[Ed. – Small steps]
Flight 139 landed at Tel Aviv’s Ben Gurion Airport after a seven-and-a-half hour journey, marking a diplomatic shift for Riyadh that Israel says was fuelled by shared concern over Iranian influence in the region.
“This is a really historic day that follows two years of very, very intensive work,” Israeli tourism minister Yariv Levin said, adding that using Saudi airspace cut travel time to India by around two hours and would reduce ticket prices.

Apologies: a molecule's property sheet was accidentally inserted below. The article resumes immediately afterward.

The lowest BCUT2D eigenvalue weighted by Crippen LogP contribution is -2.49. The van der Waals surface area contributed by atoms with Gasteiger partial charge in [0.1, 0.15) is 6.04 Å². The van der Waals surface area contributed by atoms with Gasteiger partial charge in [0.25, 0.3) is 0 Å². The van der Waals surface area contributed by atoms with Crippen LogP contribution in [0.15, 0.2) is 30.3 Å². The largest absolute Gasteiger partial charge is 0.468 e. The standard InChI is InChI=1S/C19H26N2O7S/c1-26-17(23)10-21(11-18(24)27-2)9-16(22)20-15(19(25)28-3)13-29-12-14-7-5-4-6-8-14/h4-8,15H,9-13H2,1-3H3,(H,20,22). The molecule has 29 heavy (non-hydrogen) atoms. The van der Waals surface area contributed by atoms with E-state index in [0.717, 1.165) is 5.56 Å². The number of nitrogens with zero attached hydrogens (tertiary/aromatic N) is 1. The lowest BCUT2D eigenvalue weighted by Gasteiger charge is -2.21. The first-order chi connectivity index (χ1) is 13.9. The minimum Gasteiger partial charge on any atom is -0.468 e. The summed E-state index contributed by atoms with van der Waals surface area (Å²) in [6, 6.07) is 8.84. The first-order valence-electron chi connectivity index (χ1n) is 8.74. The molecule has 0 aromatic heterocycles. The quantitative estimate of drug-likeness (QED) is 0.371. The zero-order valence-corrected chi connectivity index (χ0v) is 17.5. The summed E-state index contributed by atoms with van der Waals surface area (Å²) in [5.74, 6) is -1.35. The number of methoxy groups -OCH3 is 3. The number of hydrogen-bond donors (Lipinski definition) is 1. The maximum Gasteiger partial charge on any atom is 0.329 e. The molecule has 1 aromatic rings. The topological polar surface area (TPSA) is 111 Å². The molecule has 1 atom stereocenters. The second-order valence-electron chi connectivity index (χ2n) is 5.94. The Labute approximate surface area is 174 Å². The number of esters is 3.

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Saudi Arabia – birthplace of Islam and home to its holiest shrines – does not recognise Israel.
Riyadh has not formally confirmed granting the Air India plane overflight rights. While the move ended a 70-year-old ban on planes flying to or from Israel through Saudi airspace, there is no indication that it will be applied for any Israeli airline.